Recently, we have studied the key understandings and significance of a pipe ceremony. The pipe ceremony is such a profound celebration to take part in. When Elder Alma was in our class, she introduced and described how powerful a pipe ceremony is. It is a sacred celebration that connections both the physical and spiritual world together. The pipe itself holds extreme power as it links mother-earth to the sky. The smoke that rises is our words that speak to heaven and the spirits above and then it reciprocates a blessing upon our body and us. The reason that tobacco is used within the pipe ceremony is to connect the deep roots that are in the earth to the Creator and the sky above. It is a way of giving back to the earth what was taken away.
What I thought to be a take away that resonated with me was when Elder Alma mentioned the term ‘moontime.’ This was a term that I have heard of when I took a social studies 30 course back in grade 12. Elder Alma went on to further describe moontime (a woman’s gift from Grandmother moon) as the time of month when a woman is menstrating. This is a time to abstain from ceremonies as it is a time of purification for women. Moontime holds great power and should not be present when using such powerful sacred objects like the pipe, feather, etc. It is shown as a place of rebirth, beauty, honour and respect that women abstain from ceremony when on their moontime and meditate or call to prayer in a nearby gathering place or sweat lodge.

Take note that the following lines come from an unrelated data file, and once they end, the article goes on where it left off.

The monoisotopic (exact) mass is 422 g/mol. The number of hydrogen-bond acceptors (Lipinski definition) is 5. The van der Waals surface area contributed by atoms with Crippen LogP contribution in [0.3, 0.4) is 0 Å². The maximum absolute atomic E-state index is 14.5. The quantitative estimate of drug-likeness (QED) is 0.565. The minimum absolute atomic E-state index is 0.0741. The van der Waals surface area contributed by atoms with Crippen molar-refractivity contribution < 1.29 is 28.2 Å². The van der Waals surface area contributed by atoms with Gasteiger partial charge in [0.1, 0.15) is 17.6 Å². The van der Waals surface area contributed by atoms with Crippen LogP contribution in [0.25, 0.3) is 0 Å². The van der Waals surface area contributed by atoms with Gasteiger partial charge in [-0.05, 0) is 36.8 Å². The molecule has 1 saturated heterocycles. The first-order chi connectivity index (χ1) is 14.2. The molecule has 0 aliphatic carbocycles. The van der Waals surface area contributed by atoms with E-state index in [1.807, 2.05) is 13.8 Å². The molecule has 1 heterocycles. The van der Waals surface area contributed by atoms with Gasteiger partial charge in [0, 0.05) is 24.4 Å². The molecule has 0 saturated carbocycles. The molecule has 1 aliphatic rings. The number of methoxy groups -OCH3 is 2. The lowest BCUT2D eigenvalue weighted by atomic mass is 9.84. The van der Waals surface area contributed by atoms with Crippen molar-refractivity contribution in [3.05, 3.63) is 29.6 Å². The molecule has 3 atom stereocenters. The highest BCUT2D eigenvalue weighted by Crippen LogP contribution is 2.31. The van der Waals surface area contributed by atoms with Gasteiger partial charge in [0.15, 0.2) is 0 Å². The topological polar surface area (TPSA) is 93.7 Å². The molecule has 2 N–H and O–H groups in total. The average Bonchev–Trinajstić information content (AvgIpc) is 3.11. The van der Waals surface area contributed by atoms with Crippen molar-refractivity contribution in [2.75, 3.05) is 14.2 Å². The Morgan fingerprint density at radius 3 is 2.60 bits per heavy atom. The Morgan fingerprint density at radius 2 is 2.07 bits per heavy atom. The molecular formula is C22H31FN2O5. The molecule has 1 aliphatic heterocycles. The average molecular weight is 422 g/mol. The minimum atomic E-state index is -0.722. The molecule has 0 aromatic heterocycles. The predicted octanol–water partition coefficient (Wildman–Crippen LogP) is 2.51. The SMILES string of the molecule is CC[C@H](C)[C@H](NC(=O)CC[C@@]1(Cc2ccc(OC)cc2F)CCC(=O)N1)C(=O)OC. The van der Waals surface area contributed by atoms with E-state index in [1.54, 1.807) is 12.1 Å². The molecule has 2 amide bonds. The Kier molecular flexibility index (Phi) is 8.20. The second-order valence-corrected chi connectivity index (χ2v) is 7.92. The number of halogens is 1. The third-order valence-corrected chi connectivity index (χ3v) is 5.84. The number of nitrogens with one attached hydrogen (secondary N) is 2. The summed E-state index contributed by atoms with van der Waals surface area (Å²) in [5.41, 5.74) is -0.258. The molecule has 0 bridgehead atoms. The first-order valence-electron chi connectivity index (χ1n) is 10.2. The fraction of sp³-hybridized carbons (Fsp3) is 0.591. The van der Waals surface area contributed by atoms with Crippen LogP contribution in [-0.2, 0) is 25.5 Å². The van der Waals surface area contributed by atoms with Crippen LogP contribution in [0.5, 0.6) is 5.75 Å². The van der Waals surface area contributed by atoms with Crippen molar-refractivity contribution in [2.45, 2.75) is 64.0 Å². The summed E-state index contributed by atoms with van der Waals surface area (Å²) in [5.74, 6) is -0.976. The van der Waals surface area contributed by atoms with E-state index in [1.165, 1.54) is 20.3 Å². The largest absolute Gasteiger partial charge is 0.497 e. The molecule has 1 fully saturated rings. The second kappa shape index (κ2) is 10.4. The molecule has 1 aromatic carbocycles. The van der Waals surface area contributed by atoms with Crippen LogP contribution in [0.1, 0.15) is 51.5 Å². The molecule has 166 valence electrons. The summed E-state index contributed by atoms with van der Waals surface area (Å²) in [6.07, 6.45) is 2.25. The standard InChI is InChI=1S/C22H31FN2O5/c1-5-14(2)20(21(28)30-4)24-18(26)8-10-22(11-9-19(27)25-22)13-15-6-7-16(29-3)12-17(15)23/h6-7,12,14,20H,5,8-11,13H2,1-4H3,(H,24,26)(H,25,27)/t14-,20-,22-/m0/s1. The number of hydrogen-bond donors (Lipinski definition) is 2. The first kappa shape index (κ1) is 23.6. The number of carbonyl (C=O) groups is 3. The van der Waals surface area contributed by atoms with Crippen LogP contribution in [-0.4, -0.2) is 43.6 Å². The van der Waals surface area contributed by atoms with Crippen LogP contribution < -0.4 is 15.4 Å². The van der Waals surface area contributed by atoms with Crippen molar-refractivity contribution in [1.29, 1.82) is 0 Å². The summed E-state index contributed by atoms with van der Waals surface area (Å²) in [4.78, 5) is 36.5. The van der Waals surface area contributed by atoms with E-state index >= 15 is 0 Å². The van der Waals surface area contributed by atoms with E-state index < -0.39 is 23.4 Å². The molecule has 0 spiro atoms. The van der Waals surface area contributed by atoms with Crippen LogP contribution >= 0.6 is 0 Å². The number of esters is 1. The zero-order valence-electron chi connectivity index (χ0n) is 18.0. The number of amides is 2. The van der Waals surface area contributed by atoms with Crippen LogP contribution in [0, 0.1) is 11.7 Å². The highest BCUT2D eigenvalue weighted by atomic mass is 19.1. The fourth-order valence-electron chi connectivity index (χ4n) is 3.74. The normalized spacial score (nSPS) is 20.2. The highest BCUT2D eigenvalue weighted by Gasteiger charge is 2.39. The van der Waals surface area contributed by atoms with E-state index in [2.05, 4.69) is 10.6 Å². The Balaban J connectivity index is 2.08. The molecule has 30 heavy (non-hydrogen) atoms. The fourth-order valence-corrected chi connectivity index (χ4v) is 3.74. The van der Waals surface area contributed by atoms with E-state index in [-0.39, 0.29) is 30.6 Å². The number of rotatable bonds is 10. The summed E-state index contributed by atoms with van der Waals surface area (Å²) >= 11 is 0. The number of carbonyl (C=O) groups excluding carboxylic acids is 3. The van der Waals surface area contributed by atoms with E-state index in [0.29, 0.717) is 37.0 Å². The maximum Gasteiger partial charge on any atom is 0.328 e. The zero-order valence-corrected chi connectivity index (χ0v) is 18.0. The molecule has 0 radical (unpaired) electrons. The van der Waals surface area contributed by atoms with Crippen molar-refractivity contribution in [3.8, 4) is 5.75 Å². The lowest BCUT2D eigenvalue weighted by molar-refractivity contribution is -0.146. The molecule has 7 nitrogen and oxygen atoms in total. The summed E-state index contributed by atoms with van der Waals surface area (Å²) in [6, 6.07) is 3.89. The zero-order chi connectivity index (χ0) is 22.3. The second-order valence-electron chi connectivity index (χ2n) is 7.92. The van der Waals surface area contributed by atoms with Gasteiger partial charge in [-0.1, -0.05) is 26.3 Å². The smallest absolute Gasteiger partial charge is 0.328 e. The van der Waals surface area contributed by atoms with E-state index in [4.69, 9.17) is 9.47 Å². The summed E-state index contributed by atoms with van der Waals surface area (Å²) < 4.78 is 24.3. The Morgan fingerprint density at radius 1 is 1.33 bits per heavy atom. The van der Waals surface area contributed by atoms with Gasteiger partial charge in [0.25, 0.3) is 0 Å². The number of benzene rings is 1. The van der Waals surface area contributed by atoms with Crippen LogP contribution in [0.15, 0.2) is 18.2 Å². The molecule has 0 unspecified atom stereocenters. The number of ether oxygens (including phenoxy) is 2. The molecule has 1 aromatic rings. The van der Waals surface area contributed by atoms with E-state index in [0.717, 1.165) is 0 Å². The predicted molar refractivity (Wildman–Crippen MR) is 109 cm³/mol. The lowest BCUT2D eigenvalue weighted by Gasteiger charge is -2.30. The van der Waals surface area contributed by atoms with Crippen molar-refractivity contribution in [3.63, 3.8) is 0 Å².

This was such a great opportunity to hear the stories and lived experiences from Elder Alma and to hear the significance of a sacred traditional pipe ceremony.
The “Aboriginal worldview” – guiding principles and traditional values of Aboriginal societies. This suggests the way Aboriginal peoples see themselves in relation to the world. It is a holistic process where learning takes place across different spheres of human experience including spiritual, physical, emotional and mental dimensions. Worldview’s may also consider relationships and experiences of the past, present and future as interconnected. ——-WNCP: The Common Curriculum Framework for Aboriginal Language and Culture Programs, Kindergarten to Grade 12 (2000)–
I added this quote on ‘Aboriginal Worldview’ because is correlates with the purpose of a pipe ceremony. It is what Indigenous peoples stand for and commemorate. The understandings of worldview’s, cultural customs/traditions, celebrations/rituals, and so on, link with the understanding of Treaties as well. Treaties were primarily constructed to unite solely to the spirituality, respect and great honour that Indigenous peoples had/still have with the Creator. It is meaningful take the time to build upon our relationships with differing worldview’s and reason with why it stands today.